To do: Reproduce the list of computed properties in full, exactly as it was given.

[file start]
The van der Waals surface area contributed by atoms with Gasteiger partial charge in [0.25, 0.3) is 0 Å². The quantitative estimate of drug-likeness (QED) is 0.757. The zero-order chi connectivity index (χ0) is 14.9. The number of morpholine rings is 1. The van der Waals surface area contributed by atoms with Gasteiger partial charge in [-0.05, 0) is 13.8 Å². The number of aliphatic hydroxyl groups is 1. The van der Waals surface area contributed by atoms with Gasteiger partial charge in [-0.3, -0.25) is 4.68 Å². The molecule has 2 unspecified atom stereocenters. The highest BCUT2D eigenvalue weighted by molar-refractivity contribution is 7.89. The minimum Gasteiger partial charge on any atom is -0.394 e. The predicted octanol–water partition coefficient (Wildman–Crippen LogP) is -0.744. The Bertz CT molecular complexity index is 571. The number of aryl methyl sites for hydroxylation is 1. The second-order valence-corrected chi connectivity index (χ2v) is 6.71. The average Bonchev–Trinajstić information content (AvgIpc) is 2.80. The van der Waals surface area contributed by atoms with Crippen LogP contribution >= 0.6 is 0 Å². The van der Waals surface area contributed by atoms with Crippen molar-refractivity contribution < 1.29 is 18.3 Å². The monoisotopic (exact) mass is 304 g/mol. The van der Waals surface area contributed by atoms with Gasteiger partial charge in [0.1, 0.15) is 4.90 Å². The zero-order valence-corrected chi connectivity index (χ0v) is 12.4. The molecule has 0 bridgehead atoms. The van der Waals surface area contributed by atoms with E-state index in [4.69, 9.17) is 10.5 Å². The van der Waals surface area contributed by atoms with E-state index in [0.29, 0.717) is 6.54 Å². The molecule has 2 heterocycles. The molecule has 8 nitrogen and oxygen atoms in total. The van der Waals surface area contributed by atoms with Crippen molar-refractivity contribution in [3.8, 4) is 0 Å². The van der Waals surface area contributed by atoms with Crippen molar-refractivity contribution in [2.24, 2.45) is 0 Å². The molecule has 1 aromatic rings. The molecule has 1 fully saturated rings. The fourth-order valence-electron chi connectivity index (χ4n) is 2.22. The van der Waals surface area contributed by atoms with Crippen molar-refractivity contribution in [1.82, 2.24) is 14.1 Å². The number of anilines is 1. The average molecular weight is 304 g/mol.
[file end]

The van der Waals surface area contributed by atoms with Gasteiger partial charge in [0.25, 0.3) is 0 Å². The quantitative estimate of drug-likeness (QED) is 0.757. The zero-order chi connectivity index (χ0) is 14.9. The number of morpholine rings is 1. The van der Waals surface area contributed by atoms with Gasteiger partial charge in [-0.05, 0) is 13.8 Å². The number of aliphatic hydroxyl groups is 1. The van der Waals surface area contributed by atoms with Gasteiger partial charge in [-0.3, -0.25) is 4.68 Å². The molecule has 2 unspecified atom stereocenters. The highest BCUT2D eigenvalue weighted by molar-refractivity contribution is 7.89. The minimum Gasteiger partial charge on any atom is -0.394 e. The predicted octanol–water partition coefficient (Wildman–Crippen LogP) is -0.744. The Bertz CT molecular complexity index is 571. The number of aryl methyl sites for hydroxylation is 1. The second-order valence-corrected chi connectivity index (χ2v) is 6.71. The average Bonchev–Trinajstić information content (AvgIpc) is 2.80. The van der Waals surface area contributed by atoms with Crippen LogP contribution >= 0.6 is 0 Å². The van der Waals surface area contributed by atoms with Crippen molar-refractivity contribution < 1.29 is 18.3 Å². The monoisotopic (exact) mass is 304 g/mol. The van der Waals surface area contributed by atoms with Gasteiger partial charge in [0.1, 0.15) is 4.90 Å². The zero-order valence-corrected chi connectivity index (χ0v) is 12.4. The molecule has 0 bridgehead atoms. The van der Waals surface area contributed by atoms with E-state index in [4.69, 9.17) is 10.5 Å². The van der Waals surface area contributed by atoms with E-state index in [0.29, 0.717) is 6.54 Å². The molecule has 2 heterocycles. The molecule has 8 nitrogen and oxygen atoms in total. The van der Waals surface area contributed by atoms with Crippen molar-refractivity contribution in [3.8, 4) is 0 Å². The van der Waals surface area contributed by atoms with Crippen molar-refractivity contribution in [2.24, 2.45) is 0 Å². The molecule has 1 aromatic rings. The molecule has 1 fully saturated rings. The fourth-order valence-electron chi connectivity index (χ4n) is 2.22. The van der Waals surface area contributed by atoms with Crippen molar-refractivity contribution in [1.82, 2.24) is 14.1 Å². The number of anilines is 1. The average molecular weight is 304 g/mol.